carbon collection

The Carbon Collection Process

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The carbon collection process has been hailed by some as an essential technology to tackle climate change.1 Adherents to this view insist that carbon dioxide (CO2) needs to be removed from the atmosphere in order to help prevent a global increase in temperature.2 In reality however, none of the existing carbon collection technologies are close to being developed at sufficient scale to significantly impact global warming.3 As such, many people argue that instead of investing in the carbon collection process, we should concentrate resources on renewable energies instead.4 

Carbon Collection Projects

Pros of the Carbon Collection Process

Proponents of the carbon collection process as a viable climate change solution contend that the technology can capture up to 90 percent of the CO2 emissions from power plants and factories (although new research has cast serious doubts on this figure).24 Once stored underground, this could prevent a huge amount of CO2 from entering the atmosphere. With this technology attached to industrial facilities, it could make significantly greener energy, whilst continuing to meet production demands.2

Feasibility of the Carbon Collection

It is true that removing CO2 from the atmosphere and capturing it at the source would create greener energy. However, for the technology to generate negative emissions at a global scale, it would need to be scaled up massively.1 Estimates suggest 2,500 carbon capture facilities would need to be operating by 2040, each capturing 1.5 million tonnes of CO2 annually.1 Such an increase is extraordinarily ambitious. At present, there are just 23 large-scale carbon capture and storage projects around the globe, 18 of which are currently operational.31 Subsequently, many experts suggest that instead, resources and funding should go towards replacing gas or coal power with renewable energy sources.4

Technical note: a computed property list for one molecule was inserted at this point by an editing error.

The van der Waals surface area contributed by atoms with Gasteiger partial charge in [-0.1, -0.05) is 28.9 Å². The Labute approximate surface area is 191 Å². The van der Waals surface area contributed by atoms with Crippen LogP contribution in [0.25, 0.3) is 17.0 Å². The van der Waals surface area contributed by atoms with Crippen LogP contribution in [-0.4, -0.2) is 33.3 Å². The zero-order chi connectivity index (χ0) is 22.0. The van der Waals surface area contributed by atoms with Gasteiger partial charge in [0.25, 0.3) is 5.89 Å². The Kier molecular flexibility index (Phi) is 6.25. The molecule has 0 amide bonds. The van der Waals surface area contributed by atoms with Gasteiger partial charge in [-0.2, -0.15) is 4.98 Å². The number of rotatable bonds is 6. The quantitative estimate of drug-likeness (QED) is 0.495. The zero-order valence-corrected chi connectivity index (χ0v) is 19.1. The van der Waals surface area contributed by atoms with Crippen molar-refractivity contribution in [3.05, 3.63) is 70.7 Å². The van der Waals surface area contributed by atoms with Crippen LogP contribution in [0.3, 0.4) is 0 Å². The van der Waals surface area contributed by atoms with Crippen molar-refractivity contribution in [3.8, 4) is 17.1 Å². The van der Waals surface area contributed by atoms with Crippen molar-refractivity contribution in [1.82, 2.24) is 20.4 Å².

Wind turbines

Another issue with the carbon capture process is that in practise it does not capture 90 percent of CO2 emissions.4 On the contrary, research has shown that in reality the amount captured averages around 10-11 percent of emissions.4 Even worse, carbon capture technology also often increases air pollution.4 This makes investing in cleaner renewable energy sources an even more appealing alternative. Wind farms, for example, produce no air pollution and very little CO2.5 They do not require any investment in costly carbon capture technology and so present a more attractive option from an economic and an environmental perspective.4

The Verdict on the Carbon Collection Process

Overall, relying on carbon capture technologies to supply our future energy does not seem to be a feasible solution. Some scientists also warn that investing in carbon capture solutions increases our dependence upon fossil fuels, drawing attention away from renewable alternatives.5 There has been investment from all the major oil companies into so-called negative emissions technologies.5 Nevertheless,  since the first large-scale CCS project began operating in 1996, there are just 18 such facilities operating worldwide.1 Both economically and environmentally, the carbon capture process cannot solve the world’s climate crisis and we should therefore look to renewable energy as the most expedient solution.

References

  1. What is carbon capture and storage and what role can it play in tackling climate change? LSE. http://www.lse.ac.uk/GranthamInstitute/faqs/what-is-carbon-capture-and-storage-and-what-role-can-it-play-in-tackling-climate-change/ Published May 1, 2018. Accessed June 7, 2020. 
  2. Ronca, Debra. How Carbon Capture Works. How Stuff Works. https://science.howstuffworks.com/environmental/green-science/carbon-capture.htm#:~:text=Carbon%20capture%20involves%20trapping%20the,power%20plant%2C%20creating%20greener%20energy Accessed, June 7, 2020. 
  3. Poggio, Marco. Carbon Capture: Will It Save the Climate, or the Fossil Fuel Industry?. The Climate Docket. https://www.climatedocket.com/2019/03/13/carbon-capture-fossil-fuels-ciel-report/ Published March 13, 2019. Accessed June 7, 2020. 
  4. Kubota, Taylor. Study casts doubt on carbon capture. Phys. https://phys.org/news/2019-10-carbon-capture.html Published October 25, 2019. Accessed June 7, 2020. 
  5. Thomson, R Camilla, Harrison, Gareth P. Life cycle costs and carbon emissions of wind power. Climate Change. https://www.climatexchange.org.uk/media/1459/life_cycle_wind_-_executive_summary_.pdf Published 2015. Accessed June 7, 2020. 

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